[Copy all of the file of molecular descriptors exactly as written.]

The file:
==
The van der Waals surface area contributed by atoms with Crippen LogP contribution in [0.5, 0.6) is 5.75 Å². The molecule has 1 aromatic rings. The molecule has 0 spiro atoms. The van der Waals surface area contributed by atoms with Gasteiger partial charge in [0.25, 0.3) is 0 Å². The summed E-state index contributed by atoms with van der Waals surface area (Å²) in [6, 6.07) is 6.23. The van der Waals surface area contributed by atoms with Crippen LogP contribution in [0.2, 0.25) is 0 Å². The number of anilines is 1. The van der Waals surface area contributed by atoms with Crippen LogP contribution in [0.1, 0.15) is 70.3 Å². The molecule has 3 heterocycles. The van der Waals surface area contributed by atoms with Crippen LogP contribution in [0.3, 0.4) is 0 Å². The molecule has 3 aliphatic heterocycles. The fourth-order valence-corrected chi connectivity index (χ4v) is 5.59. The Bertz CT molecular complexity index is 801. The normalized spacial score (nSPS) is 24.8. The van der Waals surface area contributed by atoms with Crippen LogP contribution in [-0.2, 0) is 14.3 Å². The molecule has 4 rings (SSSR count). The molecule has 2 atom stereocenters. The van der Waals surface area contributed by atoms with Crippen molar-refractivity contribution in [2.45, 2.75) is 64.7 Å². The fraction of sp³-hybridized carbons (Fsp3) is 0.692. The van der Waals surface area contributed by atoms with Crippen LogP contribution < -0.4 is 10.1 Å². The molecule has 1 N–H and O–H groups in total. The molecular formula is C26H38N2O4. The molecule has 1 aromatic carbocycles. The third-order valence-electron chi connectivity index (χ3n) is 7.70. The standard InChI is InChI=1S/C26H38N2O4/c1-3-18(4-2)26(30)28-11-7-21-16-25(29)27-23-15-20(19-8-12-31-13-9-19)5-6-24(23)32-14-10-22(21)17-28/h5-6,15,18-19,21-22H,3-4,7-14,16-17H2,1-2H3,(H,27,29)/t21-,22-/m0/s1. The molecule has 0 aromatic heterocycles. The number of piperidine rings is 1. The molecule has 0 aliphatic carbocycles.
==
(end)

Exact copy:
The van der Waals surface area contributed by atoms with Crippen LogP contribution in [0.5, 0.6) is 5.75 Å². The molecule has 1 aromatic rings. The molecule has 0 spiro atoms. The van der Waals surface area contributed by atoms with Gasteiger partial charge in [0.25, 0.3) is 0 Å². The summed E-state index contributed by atoms with van der Waals surface area (Å²) in [6, 6.07) is 6.23. The van der Waals surface area contributed by atoms with Crippen LogP contribution in [0.2, 0.25) is 0 Å². The number of anilines is 1. The van der Waals surface area contributed by atoms with Crippen LogP contribution in [0.1, 0.15) is 70.3 Å². The molecule has 3 heterocycles. The van der Waals surface area contributed by atoms with Crippen LogP contribution in [0.3, 0.4) is 0 Å². The molecule has 3 aliphatic heterocycles. The fourth-order valence-corrected chi connectivity index (χ4v) is 5.59. The Bertz CT molecular complexity index is 801. The normalized spacial score (nSPS) is 24.8. The van der Waals surface area contributed by atoms with Crippen LogP contribution in [-0.2, 0) is 14.3 Å². The molecule has 4 rings (SSSR count). The molecule has 2 atom stereocenters. The van der Waals surface area contributed by atoms with Crippen molar-refractivity contribution in [2.45, 2.75) is 64.7 Å². The fraction of sp³-hybridized carbons (Fsp3) is 0.692. The van der Waals surface area contributed by atoms with Crippen LogP contribution < -0.4 is 10.1 Å². The molecule has 1 N–H and O–H groups in total. The molecular formula is C26H38N2O4. The molecule has 1 aromatic carbocycles. The third-order valence-electron chi connectivity index (χ3n) is 7.70. The standard InChI is InChI=1S/C26H38N2O4/c1-3-18(4-2)26(30)28-11-7-21-16-25(29)27-23-15-20(19-8-12-31-13-9-19)5-6-24(23)32-14-10-22(21)17-28/h5-6,15,18-19,21-22H,3-4,7-14,16-17H2,1-2H3,(H,27,29)/t21-,22-/m0/s1. The molecule has 0 aromatic heterocycles. The number of piperidine rings is 1. The molecule has 0 aliphatic carbocycles.